International interpretation of dancehall Prt 1, Pumpum
Human reactions to situations or scenarios are almost always shaped and tempered by societal values or to be more accurate biases. No one, I do mean absolutely no one, is exempt from the effect the lenses given to us from birth has on our ability to fairly view the world. Case in point, recently a photographer friend of mine flew into Jamaica hell bent on capturing the ‘essence’ of our culture. After two street dances, a dancehall video shoot and one extremely ‘hot’ Carnival Day, one thing was made very clear he and I both saw the female form completely differently. What he saw as risqué art and slightly taboo was, in my opinion, just normal female attire and so on.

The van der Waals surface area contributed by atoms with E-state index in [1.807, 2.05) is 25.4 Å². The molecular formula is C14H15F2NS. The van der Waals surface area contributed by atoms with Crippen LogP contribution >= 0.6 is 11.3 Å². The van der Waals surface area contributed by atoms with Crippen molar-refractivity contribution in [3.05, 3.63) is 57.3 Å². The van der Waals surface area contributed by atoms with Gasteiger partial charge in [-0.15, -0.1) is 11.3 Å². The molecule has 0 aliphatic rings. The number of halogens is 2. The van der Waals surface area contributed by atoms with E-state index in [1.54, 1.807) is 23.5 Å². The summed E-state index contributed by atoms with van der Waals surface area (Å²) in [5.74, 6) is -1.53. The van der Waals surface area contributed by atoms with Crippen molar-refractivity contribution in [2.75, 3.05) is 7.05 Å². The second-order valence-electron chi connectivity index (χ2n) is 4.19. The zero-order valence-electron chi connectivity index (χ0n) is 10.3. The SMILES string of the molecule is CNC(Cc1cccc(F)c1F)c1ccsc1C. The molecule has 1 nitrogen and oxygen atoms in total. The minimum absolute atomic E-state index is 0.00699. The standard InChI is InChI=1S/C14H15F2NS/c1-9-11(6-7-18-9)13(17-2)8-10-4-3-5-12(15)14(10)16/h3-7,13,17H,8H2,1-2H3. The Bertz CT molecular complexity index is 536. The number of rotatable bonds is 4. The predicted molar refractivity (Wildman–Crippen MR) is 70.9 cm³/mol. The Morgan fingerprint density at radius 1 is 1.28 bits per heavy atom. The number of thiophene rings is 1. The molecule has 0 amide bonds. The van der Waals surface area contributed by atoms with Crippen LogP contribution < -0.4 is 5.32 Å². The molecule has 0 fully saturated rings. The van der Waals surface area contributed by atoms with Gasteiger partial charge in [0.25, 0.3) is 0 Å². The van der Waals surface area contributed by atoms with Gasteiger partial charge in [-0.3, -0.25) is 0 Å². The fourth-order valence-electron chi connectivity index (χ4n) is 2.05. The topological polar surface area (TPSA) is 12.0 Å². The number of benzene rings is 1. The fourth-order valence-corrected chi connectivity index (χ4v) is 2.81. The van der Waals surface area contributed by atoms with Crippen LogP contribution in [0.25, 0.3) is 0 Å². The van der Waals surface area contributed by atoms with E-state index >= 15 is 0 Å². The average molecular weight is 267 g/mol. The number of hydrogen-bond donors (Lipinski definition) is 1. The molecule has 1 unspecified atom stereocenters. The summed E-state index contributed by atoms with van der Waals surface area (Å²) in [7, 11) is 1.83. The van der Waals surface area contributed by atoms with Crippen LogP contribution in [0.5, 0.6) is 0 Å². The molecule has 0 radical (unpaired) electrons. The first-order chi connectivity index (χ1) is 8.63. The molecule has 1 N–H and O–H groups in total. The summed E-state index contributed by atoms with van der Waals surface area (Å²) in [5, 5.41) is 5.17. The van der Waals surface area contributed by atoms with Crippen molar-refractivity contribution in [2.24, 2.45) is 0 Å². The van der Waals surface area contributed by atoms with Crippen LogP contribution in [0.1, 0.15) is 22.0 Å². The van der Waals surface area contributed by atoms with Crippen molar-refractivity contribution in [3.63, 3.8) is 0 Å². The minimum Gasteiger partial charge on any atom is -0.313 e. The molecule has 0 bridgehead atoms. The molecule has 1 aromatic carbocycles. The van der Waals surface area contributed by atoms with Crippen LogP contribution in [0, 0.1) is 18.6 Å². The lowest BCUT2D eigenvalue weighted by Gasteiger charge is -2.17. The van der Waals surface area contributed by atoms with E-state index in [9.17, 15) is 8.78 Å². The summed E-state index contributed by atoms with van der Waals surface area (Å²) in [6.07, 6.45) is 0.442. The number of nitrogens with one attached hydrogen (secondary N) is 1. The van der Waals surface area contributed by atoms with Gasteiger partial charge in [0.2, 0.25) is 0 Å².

Now there is a good reason why I begun this piece the way I have. I was sent the links of two videos and was asked to comment on each. The videos: ‘Pum Pum’ by French born reggae act Nemo and ‘GRIND’ by Finnish director Mikka Lommi are both provocative in their own right, ‘Pum Pum’ has ironically nothing but bare female butts in it and the sometimes overuse reference of the song’s title while ‘GRIND’ has women scantily clad in what could be termed “dancehall” fashion imitating Jamaican dance moves set to glorious slow motion. What truly strikes me after watching both several times on a loop is not the quality, as they were both well put together, but the commentary following each has nothing but support for art and respective risks they must have taken to produced such work. Seeing that however fills me with sadness as it is my opinion if a Jamaican act dared to take those sorts of risks, they would labeled as immoral and irresponsible. The criticism would be the ‘talking point’ and not quality of work. I tell you what here are the two videos in question feel free to voice your own opinion.